There has been a dramatic shift in the composition of emerging markets in the last decade as Latin America’s role as diminished and emerging Asia has grown.
That’s according to Alex Duffy, portfolio manager at Fidelity International who was speaking today in Toronto. He explained that Latin America, which used to represent about 50% of emerging markets equities has dropped to 30% at the same time as Asia has become 70% of the universe.
No matter what economic environment we’re in, however, one constant has remained – currency is still the biggest impediment to investing in emerging markets, even today as exchange rates begin to stabilize. That means companies operating in this region need to spend wisely and keep both assets and debt balanced. “Because if there is a currency drawdown, you will have a huge loss,” he explains, adding that “The best companies in the universe are those that are able to manage their capital well so they can withstand the pressures of currency devaluation.”
Duffy also addressed concerns over systemic risk in China due to the amount of debt buildup in the Chinese economy. In dealing with overcapacity in the economy, however, the government has been working to keep capital close to home – and while debt might have been misallocated, China has moved to “force a shift of U.S. foreign currency debt to local currency debt.” A critical move that will bolster China’s ability to hold capital in the country.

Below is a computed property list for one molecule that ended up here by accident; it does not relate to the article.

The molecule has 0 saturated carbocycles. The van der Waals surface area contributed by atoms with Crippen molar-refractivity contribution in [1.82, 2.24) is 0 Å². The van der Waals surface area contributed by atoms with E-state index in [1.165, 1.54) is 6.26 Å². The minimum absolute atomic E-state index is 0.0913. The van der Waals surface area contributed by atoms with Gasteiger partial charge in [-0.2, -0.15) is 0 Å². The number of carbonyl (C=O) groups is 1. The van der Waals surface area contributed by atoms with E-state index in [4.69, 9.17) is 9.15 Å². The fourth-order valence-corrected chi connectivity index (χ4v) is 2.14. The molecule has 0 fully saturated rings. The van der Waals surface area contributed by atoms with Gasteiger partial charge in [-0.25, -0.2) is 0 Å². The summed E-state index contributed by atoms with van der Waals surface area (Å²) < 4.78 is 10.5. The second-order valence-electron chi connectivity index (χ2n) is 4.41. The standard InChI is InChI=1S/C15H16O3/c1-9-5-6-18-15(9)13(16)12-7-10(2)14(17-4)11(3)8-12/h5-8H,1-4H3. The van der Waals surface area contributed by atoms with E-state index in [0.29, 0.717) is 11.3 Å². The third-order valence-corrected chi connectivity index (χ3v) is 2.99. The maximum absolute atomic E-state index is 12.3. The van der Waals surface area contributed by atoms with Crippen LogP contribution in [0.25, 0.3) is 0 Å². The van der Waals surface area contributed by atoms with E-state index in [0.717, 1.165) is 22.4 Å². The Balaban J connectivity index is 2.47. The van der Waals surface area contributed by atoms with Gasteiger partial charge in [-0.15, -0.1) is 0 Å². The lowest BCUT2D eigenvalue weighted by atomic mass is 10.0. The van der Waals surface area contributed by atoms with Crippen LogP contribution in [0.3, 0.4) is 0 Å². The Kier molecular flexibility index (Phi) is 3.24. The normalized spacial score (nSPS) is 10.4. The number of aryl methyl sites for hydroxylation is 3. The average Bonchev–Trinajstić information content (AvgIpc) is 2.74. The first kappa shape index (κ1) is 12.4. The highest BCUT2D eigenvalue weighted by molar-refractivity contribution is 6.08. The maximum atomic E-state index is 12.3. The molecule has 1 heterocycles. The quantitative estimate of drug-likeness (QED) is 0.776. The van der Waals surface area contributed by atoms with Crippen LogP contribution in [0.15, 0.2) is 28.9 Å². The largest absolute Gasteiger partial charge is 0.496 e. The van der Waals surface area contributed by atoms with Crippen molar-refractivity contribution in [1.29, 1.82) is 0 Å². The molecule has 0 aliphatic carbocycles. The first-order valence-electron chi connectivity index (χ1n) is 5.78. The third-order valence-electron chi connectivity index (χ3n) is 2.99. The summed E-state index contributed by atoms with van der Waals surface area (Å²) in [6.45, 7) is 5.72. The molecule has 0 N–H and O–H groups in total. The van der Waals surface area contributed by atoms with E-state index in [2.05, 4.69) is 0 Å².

If China loses control of that capital, however, that could lead to major risks.
One other factor that is having a growing impact on emerging market equities is exchange-traded funds (ETFs).
ETF investors are notorious price takers – and they have an enormous place in the current investment environment. “The majority of investors allocating to emerging markets over the last 12 months have done so in underweight and by passive,” Duffy says.
And only a small portion of allocations have been active. That money “herds into a few large companies.” That top-heavy effect means that much of the capital flowing into emerging markets equities isn’t “distinguishing between value destroyers and value creators.” Of course, says Duffy that creates opportunities for active managers – “When there is a drawdown, there will be a capital draw on top which will serve active managers,” he adds.
Emerging markets and Trump
Asked about Trump’s trade stance at emerging markets, Duffy says that managers need to look for companies that can generate returns on capital under a range of stress situations – including changes in U.S. trade policy. However, he explains, “If we get border adjustments in emerging markets in a major way, you will feel pressures.” India, where the economy is 55% domestically driven will not experience the challenges of Mexico and Peru.
But the global economy is changing – as companies in China automate, manufacturing is moving to Malaysia and Bangladesh among other countries. Each region will have its own pressures, however, China is becoming a bigger player in Asian emerging markets countries.